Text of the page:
EDEN PRAIRIE, Minn. —An old adage that people around the league bring up is that the NFL stands for 'Not For Long.'
The phrase was coined by Jerry Glanville when he was the head coach in Houston. Glanville lasted four seasons with the team and then four more in Atlanta.
Whether it's a player or a coach, you're always fighting to keep your job. Coaches, especially, seem to have a short timetable.
When the Vikings hired Mike Zimmer two years ago today, he was one of seven new head coaches hired in the 2014 offseason.
A trio of those coaches — Mike Pettine of Cleveland, Tennessee's Ken Whisenhunt and Tampa Bay's Love Smith — have already been let go.
Zimmer, meanwhile, is tied for the best regular-season record of coaches hired that offseason with an 18-14 mark. Detroit's Jim Caldwell and Houston's Bill O'Brien also went 18-14 in their first two seasons at the helm.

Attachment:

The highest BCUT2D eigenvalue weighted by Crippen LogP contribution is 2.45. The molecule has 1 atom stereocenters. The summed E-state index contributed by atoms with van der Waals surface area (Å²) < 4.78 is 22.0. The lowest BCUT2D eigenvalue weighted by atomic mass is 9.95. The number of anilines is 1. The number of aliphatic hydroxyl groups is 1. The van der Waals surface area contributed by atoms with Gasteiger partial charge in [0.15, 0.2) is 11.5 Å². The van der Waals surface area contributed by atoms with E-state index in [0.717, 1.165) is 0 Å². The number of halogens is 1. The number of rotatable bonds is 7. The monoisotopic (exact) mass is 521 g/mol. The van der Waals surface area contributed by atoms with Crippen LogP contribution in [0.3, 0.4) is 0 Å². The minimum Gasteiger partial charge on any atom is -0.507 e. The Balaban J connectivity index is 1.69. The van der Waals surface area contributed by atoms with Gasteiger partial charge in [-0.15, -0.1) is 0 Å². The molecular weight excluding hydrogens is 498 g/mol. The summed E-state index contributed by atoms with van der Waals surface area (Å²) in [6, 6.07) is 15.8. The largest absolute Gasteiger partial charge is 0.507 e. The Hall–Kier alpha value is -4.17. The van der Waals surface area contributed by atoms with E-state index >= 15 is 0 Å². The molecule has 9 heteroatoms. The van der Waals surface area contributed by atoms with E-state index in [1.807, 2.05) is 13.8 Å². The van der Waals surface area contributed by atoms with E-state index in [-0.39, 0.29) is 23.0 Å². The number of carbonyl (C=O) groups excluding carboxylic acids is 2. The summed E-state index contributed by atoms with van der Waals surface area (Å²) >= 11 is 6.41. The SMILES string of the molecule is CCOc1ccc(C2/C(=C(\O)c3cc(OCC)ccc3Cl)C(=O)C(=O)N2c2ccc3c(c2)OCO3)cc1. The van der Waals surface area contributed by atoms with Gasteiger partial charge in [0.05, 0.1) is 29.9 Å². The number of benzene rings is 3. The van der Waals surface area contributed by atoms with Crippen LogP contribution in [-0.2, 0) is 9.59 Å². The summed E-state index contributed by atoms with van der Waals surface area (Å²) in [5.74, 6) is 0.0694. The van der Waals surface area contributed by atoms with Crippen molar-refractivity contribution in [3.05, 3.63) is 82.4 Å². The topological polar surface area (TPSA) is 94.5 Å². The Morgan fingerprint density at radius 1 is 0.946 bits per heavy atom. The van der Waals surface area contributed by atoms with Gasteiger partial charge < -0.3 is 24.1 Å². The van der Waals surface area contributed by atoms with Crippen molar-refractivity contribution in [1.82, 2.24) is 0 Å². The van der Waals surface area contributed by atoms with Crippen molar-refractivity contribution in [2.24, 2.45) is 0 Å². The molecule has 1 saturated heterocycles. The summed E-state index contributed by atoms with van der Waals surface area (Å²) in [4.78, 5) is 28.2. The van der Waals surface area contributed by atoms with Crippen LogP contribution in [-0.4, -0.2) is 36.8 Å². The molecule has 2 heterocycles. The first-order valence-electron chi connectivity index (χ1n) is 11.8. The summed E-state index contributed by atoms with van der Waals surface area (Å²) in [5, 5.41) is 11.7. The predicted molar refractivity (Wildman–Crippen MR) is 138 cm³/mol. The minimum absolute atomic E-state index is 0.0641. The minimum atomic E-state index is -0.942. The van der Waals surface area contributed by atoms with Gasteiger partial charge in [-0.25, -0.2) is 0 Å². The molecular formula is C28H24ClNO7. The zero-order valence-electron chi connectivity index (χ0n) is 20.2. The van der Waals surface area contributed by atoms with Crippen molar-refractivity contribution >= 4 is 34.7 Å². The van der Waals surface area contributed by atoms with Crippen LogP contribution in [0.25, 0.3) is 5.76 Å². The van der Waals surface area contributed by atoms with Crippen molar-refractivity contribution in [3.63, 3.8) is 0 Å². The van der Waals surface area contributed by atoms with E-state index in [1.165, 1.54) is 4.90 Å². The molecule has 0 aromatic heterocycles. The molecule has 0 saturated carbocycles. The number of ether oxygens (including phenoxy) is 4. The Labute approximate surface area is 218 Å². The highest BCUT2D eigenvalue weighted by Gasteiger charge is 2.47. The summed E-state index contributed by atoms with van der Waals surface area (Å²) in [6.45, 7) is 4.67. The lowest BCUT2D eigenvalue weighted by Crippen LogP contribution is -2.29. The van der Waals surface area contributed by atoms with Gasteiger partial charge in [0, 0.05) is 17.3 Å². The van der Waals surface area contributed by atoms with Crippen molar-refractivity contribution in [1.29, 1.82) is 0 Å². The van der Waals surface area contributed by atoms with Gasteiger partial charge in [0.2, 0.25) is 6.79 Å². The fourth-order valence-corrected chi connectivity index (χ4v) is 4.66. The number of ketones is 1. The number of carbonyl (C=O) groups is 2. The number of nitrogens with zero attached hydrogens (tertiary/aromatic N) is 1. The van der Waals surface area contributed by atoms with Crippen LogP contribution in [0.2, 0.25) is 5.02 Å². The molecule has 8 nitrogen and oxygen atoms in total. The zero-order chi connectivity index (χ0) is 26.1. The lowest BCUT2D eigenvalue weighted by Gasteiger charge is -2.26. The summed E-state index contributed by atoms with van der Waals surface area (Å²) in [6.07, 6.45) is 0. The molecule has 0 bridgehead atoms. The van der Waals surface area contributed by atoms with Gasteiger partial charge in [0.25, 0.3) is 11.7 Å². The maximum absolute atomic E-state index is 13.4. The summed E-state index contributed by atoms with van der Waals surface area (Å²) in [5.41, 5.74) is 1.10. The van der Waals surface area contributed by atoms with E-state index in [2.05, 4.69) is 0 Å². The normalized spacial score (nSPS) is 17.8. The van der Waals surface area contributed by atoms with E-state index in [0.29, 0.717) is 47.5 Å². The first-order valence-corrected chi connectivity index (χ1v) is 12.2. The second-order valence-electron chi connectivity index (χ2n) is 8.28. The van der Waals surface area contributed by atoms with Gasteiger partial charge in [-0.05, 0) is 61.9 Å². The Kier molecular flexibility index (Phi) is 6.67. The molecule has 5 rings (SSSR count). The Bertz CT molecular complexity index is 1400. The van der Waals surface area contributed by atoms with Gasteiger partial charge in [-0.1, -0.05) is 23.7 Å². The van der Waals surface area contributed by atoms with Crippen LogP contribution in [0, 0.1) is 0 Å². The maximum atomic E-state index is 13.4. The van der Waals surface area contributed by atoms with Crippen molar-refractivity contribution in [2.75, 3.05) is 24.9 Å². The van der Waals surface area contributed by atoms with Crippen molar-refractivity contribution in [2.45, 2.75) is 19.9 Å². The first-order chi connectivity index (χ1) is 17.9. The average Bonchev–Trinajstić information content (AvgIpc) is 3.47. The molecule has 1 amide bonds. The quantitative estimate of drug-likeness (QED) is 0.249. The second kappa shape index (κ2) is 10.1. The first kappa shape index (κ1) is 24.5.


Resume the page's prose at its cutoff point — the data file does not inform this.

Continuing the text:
Washington's Jay Gruden is 13-19, Pettine went 10-22 and Smith went 8-24. Whisenhunt, who was fired midway through the 2015 season, had a 3-20 record.
Zimmer's success with the Vikings includes an NFC North title and a trip to the postseason. And with a solid defense and young quarterback, Minnesota could compete for playoff berths for years to come.
But playoff trips aren't guaranteed, and neither is success after changing head coaches.
According to Donovan Rose of Sports Illustrated's, "The Cauldron," of the 75 NFL head coaches hired in the last 10 years, 49 have been fired. That's essentially two-thirds.
Rose found the 49 that were fired lasted fewer than three years on average, and30 of them never even made the playoffs.
Rose noted that all 11 coaches hired in 2009 are no longer coaching the team that hired them.
According to Rose's data, reaching the playoffs gives coaches almost an extra two-and-a-half seasons of leeway, on average. Coaches that didn't reach the playoffs during their tenure lasted for an average of 2.1 seasons. Coaches that reached the playoffs during their tenure lasted an average of about 4.4 seasons.
Time will tell if Zimmer can lead the Vikings to their first Super Bowl win in franchise history, but his start is among the best of the 2014 head coaching class.